On Wednesday, CrowdStrike released details on CVE-2015-3456, also known as Venom. Venom is a vulnerability in the floppy drive emulation code used by many virtualization platforms.
However, while it’s possible that a large number of systems are impacted by this flaw, it isn’t something that can be passively exploited.
Several security experts discussed the flaw online, focusing on the marketing and the media attention that it generated – including some over-hyped headlines. Most media organizations were briefed ahead of time about the discovery and gagged by embargo until the Venom website launched, so they had plenty of time to write.
Many media articles compared Venom to Heartbleed, which is an apples to oranges comparison. If anything, the only commonality is the fact that both flaws had a pre-planned marketing campaign.
If exploited, Venom could allow an attacker to escape the Guest OS and use the host as a launching point for other network attacks. The core problem was introduced to QEMU in 2004 and exists in the Floppy Disk Controller code used to emulate disk drives. Disabling the FDC doesn’t work, as the core code remains running due to an unrelated bug.
However, given that Venom requires the attacker to have root / administrative permissions, the flaw is better defined – not as a wide reaching flaw such as Heartbleed, but something that can be used once an administrator account has been compromised – or if an administrator is a malicious actor.
If anything Venom will be a good tool for penetration testers, but it doesn’t seem like a tool criminals will use at random.
In terms of impact, AWS and Linode are not vulnerable to Venom, so enterprises using those platforms are safe. Likewise, VMware, Microsoft Hyper-V, and Bochs hypervisors are also unaffected. However, for VMs that are not based on those platforms or running on the aforementioned infrastructures, proper patches have been released and should be installed as soon as possible.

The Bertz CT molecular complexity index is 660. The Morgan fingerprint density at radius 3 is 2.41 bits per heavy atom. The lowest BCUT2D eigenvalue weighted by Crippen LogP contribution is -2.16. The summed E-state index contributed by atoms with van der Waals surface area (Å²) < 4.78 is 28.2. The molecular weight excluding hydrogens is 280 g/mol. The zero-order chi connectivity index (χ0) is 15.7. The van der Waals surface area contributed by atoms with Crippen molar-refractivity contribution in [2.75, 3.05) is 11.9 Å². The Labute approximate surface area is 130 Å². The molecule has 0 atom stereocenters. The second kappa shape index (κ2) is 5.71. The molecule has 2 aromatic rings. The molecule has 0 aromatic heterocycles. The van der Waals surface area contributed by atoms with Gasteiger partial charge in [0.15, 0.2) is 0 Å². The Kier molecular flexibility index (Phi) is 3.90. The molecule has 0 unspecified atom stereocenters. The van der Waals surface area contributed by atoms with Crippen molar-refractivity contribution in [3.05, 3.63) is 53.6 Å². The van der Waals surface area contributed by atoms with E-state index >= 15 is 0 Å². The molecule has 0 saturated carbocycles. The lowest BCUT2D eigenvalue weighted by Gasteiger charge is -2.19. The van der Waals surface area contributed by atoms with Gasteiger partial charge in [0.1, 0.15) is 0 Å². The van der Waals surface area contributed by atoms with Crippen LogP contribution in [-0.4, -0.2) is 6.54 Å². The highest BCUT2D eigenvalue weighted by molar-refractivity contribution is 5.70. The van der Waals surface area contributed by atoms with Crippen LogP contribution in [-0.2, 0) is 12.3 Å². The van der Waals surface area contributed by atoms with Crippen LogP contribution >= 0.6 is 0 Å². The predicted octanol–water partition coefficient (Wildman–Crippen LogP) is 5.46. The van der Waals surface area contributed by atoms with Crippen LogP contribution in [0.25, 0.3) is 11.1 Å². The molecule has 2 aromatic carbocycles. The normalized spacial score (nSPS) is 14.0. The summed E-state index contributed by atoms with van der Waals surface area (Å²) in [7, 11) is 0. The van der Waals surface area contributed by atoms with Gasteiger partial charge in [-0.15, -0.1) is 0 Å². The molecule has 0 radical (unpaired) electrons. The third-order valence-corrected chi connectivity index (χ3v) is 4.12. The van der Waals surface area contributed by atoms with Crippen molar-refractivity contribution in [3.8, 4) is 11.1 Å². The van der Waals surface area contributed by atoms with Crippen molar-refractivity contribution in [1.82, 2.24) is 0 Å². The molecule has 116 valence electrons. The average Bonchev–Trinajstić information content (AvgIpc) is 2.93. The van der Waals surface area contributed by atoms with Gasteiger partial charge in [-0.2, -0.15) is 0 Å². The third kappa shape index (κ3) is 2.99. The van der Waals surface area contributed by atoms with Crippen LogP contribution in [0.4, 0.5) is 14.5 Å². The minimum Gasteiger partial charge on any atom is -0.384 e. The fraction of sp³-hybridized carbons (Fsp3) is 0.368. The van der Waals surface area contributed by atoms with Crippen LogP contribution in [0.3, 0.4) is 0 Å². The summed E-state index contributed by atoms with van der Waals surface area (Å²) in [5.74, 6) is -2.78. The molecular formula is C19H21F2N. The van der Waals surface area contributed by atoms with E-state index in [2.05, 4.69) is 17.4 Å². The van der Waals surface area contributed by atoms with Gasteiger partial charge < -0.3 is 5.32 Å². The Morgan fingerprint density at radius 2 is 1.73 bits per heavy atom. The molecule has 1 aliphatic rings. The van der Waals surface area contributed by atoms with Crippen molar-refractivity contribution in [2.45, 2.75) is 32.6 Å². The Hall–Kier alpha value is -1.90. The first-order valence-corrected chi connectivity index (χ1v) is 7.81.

It’s worth mentioning that none of the experts who have shredded Venom coverage online are against the bug itself. Quite the opposite, most security professionals feel the research is outstanding and that CrowdStrike’s Jason Geffner is to be commended for his discovery.
So if your VM deployment is vulnerable, unpatched, and the administrator account is compromised – or the administrator is malicious – Venom is a real problem. Otherwise, it’s something to be aware of, but not something to panic over.
"It’s serious, but not Heartbleed serious. There are no known in-the-wild attacks and a patch is available," said Karl Sigler, Threat Intelligence Manager at Trustwave.
"The virtualization products it does affect are popular (XEN, KVM, QEMU, and VirtualBox), but the absence of VMWare and Microsoft as affected eases the blow in a lot of cases," he added.
"I would see this attack typically used to target hosting companies that use virtual environments like KVM. An attacker would purchase a KVM instance then use VENOM to breach the hosting machine."
Update: Added link to Linode blog.
"The people most affected by VENOM are those who run hosted VPS services (and therefore, do routinely give root access to strangers' guest machines), and those who subscribe to the same VPS services. Customers of VPS services should pester their vendors until patches are applied, and the vendors should move on this rapidly." -
Tod Beardsley, Research Manager at Rapid7
FireEye customers need to apply patches for Venom, as their appliances were affected, and some Rackspace customers were affected, but the company patched systems as needed, so clients will need to reboot their servers.
Bromium has reported to customers that vSentry is not vulnerable to Venom, as the FDC code was removed.
As previously mentioned, saying that Venom is as big as Heartbleed or worse is FUD.
Since CrowdStrike’s disclosure, at least one vendor had to issue a patch to customers because they used vulnerable code in their product (FireEye). But because CrowdStrike warned vendors ahead of time, many were able to release patches to address the flaw on day one.
Service providers were either not vulnerable to begin with, or they moved quickly to fix things.
In the days to come, it is likely that other services and products will be found vulnerable. If so, administrators must patch quickly. But unfortunately, the reality is that patching is still a widespread problem.
While Venom isn’t a major issue, and the world will not end because of it, leaving an easy path out of the Guest OS for an attacker is a serious concern - one that should be addressed immediately.